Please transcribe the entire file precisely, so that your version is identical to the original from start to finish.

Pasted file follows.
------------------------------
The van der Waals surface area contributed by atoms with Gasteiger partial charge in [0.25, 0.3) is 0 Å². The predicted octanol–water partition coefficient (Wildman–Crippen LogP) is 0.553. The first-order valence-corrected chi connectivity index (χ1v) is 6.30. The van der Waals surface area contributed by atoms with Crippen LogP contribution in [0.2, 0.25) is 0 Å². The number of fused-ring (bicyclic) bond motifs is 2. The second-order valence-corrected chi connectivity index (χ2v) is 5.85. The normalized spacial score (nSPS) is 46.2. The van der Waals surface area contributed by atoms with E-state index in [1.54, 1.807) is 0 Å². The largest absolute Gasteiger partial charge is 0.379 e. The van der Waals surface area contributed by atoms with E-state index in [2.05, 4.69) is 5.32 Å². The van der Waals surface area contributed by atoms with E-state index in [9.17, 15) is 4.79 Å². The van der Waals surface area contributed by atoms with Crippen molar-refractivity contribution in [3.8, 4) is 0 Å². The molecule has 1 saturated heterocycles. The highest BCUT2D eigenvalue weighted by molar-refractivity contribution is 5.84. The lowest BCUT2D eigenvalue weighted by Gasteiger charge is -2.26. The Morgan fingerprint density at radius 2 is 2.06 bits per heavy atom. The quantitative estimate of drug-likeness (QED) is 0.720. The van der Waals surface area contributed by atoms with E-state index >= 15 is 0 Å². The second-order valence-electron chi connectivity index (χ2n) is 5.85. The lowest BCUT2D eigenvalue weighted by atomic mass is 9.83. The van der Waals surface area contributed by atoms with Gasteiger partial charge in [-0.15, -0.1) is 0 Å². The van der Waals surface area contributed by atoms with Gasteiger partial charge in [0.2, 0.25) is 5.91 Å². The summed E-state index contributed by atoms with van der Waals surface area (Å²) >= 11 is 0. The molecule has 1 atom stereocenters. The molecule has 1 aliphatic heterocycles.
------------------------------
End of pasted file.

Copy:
The van der Waals surface area contributed by atoms with Gasteiger partial charge in [0.25, 0.3) is 0 Å². The predicted octanol–water partition coefficient (Wildman–Crippen LogP) is 0.553. The first-order valence-corrected chi connectivity index (χ1v) is 6.30. The van der Waals surface area contributed by atoms with Crippen LogP contribution in [0.2, 0.25) is 0 Å². The number of fused-ring (bicyclic) bond motifs is 2. The second-order valence-corrected chi connectivity index (χ2v) is 5.85. The normalized spacial score (nSPS) is 46.2. The van der Waals surface area contributed by atoms with E-state index in [1.54, 1.807) is 0 Å². The largest absolute Gasteiger partial charge is 0.379 e. The van der Waals surface area contributed by atoms with E-state index in [2.05, 4.69) is 5.32 Å². The van der Waals surface area contributed by atoms with E-state index in [9.17, 15) is 4.79 Å². The van der Waals surface area contributed by atoms with Crippen molar-refractivity contribution in [3.8, 4) is 0 Å². The molecule has 1 saturated heterocycles. The highest BCUT2D eigenvalue weighted by molar-refractivity contribution is 5.84. The lowest BCUT2D eigenvalue weighted by Gasteiger charge is -2.26. The Morgan fingerprint density at radius 2 is 2.06 bits per heavy atom. The quantitative estimate of drug-likeness (QED) is 0.720. The van der Waals surface area contributed by atoms with E-state index >= 15 is 0 Å². The second-order valence-electron chi connectivity index (χ2n) is 5.85. The lowest BCUT2D eigenvalue weighted by atomic mass is 9.83. The van der Waals surface area contributed by atoms with Gasteiger partial charge in [-0.15, -0.1) is 0 Å². The van der Waals surface area contributed by atoms with Gasteiger partial charge in [0.2, 0.25) is 5.91 Å². The summed E-state index contributed by atoms with van der Waals surface area (Å²) >= 11 is 0. The molecule has 1 atom stereocenters. The molecule has 1 aliphatic heterocycles.